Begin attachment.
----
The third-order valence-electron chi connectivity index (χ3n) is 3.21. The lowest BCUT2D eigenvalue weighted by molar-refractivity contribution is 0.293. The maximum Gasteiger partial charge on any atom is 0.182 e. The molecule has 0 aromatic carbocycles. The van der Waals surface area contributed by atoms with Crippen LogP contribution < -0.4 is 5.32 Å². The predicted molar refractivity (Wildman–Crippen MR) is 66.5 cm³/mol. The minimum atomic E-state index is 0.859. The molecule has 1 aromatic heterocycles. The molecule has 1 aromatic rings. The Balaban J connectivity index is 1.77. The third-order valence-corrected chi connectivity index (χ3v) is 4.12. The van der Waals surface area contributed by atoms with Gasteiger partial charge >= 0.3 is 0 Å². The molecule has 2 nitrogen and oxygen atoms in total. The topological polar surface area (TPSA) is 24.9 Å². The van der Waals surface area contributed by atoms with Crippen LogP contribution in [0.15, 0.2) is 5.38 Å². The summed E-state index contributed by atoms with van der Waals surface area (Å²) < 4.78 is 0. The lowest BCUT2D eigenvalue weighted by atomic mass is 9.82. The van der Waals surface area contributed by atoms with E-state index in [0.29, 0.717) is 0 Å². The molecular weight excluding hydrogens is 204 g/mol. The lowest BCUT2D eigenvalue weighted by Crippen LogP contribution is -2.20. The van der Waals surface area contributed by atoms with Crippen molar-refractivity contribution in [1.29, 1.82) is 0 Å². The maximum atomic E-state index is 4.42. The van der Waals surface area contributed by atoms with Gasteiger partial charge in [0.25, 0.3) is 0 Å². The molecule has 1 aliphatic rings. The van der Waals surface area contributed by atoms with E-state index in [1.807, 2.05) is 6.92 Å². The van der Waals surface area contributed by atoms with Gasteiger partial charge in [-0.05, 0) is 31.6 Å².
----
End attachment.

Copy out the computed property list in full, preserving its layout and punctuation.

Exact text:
The third-order valence-electron chi connectivity index (χ3n) is 3.21. The lowest BCUT2D eigenvalue weighted by molar-refractivity contribution is 0.293. The maximum Gasteiger partial charge on any atom is 0.182 e. The molecule has 0 aromatic carbocycles. The van der Waals surface area contributed by atoms with Crippen LogP contribution < -0.4 is 5.32 Å². The predicted molar refractivity (Wildman–Crippen MR) is 66.5 cm³/mol. The minimum atomic E-state index is 0.859. The molecule has 1 aromatic heterocycles. The molecule has 1 aromatic rings. The Balaban J connectivity index is 1.77. The third-order valence-corrected chi connectivity index (χ3v) is 4.12. The van der Waals surface area contributed by atoms with Gasteiger partial charge >= 0.3 is 0 Å². The molecule has 2 nitrogen and oxygen atoms in total. The topological polar surface area (TPSA) is 24.9 Å². The van der Waals surface area contributed by atoms with Crippen LogP contribution in [0.15, 0.2) is 5.38 Å². The summed E-state index contributed by atoms with van der Waals surface area (Å²) < 4.78 is 0. The lowest BCUT2D eigenvalue weighted by atomic mass is 9.82. The van der Waals surface area contributed by atoms with E-state index in [0.29, 0.717) is 0 Å². The molecular weight excluding hydrogens is 204 g/mol. The lowest BCUT2D eigenvalue weighted by Crippen LogP contribution is -2.20. The van der Waals surface area contributed by atoms with Crippen molar-refractivity contribution in [1.29, 1.82) is 0 Å². The maximum atomic E-state index is 4.42. The van der Waals surface area contributed by atoms with Gasteiger partial charge in [0.25, 0.3) is 0 Å². The molecule has 1 aliphatic rings. The van der Waals surface area contributed by atoms with E-state index in [1.807, 2.05) is 6.92 Å². The van der Waals surface area contributed by atoms with Gasteiger partial charge in [-0.05, 0) is 31.6 Å².